In this respect, I find myself particularly appreciative of the curricular model employed by institutions like my own, that of the small liberal arts college. In these SLACs (as the unfortunate acronym has it), points of interdisciplinary connection can be inscribed at a variety of levels: most obviously, cross-listing music courses with other academic programs or departments allows faculty in the relevant units to build intellectual bridges to other fields; similarly, institutions such as my own rely heavily upon interdisciplinary programs, academic units that locate their intellectual underpinnings at the intersections of the disciplines they bring together.  Finally, general education curricula, which impose a set of loose requirements that all majors must adhere to, can enable powerful connections between different disciplinary perspectives. These features are, of course, also present in the arts and science divisions of large research universities, where they can become an effective means of linking schools of music and other professional schools to the interdisciplinary work of the undergraduate college.

In my view, one model of general education becomes particularly salient for faculty and students interested in harnessing the integrative potential of interdisciplinary collaboration: in this model, concentrations based upon a central theme (film studies, diasporic cultures, public health) serve as fulcrums around which coursework from a variety of disciplines can center upon an overarching intellectual question.[3] 

In interdisciplinary concentrations, faculty can also elect to coordinate instruction around a given subtopic, spread across several different classrooms. Seen from this perspective, musicology becomes harnessed as part of a broader intellectual apparatus: a coordinated unit on #BlackLivesMatter, for instance, spread across courses of instruction in departments of Music, Sociology, History, and American Studies, could tap into close readings of work by Beyoncé and Kendrick Lamar, historical and contemporary analyses of systemic disinvestment, a contextualization of Colin Kaepernick’s refusal to stand for the national anthem, or the cultural history of nonviolent resistance. Another such unit might entail coursework devoted to the Mexican-American border as a contested site of political, cultural, and economic activity, with scholars devoting a week of classroom time to the discussion of everything from corrido ballad traditions in the borderlands to the legal, cultural, and political factors shaping braceros as a class of migrant workers in the U.S. since the 1940s. Such a unit could be a powerful springboard for classroom discussions of immigration policy in our contemporary moment.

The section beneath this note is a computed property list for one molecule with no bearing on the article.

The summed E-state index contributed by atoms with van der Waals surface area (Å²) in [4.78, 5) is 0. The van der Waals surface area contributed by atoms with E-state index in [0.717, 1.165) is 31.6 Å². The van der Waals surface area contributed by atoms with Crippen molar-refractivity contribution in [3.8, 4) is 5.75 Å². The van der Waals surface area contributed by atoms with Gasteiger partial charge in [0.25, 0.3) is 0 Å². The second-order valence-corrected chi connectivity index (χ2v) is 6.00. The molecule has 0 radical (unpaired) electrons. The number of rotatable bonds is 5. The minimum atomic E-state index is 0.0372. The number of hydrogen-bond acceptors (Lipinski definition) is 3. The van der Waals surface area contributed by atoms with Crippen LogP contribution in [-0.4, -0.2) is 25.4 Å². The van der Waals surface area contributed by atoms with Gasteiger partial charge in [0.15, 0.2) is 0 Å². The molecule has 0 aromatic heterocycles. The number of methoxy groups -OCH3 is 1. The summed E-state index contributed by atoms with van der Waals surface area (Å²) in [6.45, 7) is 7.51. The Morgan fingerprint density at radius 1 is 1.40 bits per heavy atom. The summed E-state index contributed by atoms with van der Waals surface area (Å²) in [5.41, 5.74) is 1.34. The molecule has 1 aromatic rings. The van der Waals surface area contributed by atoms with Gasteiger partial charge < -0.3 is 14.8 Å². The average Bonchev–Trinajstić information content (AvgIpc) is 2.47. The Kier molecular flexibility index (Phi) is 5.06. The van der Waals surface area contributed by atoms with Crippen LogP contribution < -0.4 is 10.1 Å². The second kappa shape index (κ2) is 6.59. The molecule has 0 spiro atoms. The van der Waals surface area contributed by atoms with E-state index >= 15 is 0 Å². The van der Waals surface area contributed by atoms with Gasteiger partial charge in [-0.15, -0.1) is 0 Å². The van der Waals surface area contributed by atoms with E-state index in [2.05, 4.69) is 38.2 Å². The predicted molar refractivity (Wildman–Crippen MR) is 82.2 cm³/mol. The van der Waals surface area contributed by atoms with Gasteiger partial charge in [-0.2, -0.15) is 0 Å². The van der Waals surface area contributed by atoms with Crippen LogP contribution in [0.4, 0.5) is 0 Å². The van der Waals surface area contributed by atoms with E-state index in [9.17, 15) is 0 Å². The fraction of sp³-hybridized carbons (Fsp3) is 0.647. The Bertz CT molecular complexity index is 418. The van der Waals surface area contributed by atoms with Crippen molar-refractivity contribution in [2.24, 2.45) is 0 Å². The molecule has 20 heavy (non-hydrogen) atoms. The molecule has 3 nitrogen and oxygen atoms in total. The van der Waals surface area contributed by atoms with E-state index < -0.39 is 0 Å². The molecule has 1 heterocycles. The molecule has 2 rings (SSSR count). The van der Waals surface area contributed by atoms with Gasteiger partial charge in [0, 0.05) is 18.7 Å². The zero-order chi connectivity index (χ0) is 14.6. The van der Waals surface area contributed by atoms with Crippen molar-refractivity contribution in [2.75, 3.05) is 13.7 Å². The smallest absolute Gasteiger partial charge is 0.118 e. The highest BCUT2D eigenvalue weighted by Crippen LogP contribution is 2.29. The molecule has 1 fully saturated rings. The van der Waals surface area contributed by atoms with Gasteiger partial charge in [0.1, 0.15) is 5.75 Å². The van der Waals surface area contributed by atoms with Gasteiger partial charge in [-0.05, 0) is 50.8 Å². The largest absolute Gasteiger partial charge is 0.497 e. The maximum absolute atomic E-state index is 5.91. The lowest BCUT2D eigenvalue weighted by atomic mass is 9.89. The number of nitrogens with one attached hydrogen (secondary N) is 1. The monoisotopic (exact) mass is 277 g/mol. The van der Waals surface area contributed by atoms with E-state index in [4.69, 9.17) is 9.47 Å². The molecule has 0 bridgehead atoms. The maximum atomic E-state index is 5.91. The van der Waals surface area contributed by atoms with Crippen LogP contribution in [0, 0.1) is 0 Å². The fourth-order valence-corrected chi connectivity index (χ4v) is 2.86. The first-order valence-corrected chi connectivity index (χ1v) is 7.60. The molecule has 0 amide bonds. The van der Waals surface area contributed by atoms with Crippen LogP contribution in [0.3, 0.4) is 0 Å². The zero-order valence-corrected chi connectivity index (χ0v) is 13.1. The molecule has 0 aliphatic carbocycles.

In my view, it is these integrative approaches to undergraduate liberal arts curricula that may help students to respond to this singular moment. Students’ classroom experiences are themselves embedded within semester-long syllabi, and ultimately within curricular structures, broader latticeworks of disciplinary and interdisciplinary connections that we engineer in order to spark intellectual resonances, to facilitate students’ capacity for epiphany. In times of upheaval, such latticeworks cease to be merely salutary side-effects of socially conscious pedagogy. They become, instead, a precondition of democratic governance itself. 

Dale Chapman is Associate Professor of Music at Bates College. His research focuses upon issues relating to culture and political economy in jazz and contemporary popular music. His work has appeared in the Journal of the Society for American Music, Popular Music, the Oxford Handbook of Sound and Image in Digital Media, and the Grove Dictionary of American Music (2nd ed.). He is presently at work on a book manuscript entitled The Jazz Bubble: Neoclassical Jazz in Neoliberal Culture.

1. Bruno Latour, “Why Has Critique Run out of Steam?: From Matters of Fact to Matters of Concern,” Critical Inquiry 30 (Winter 2004): 226–228.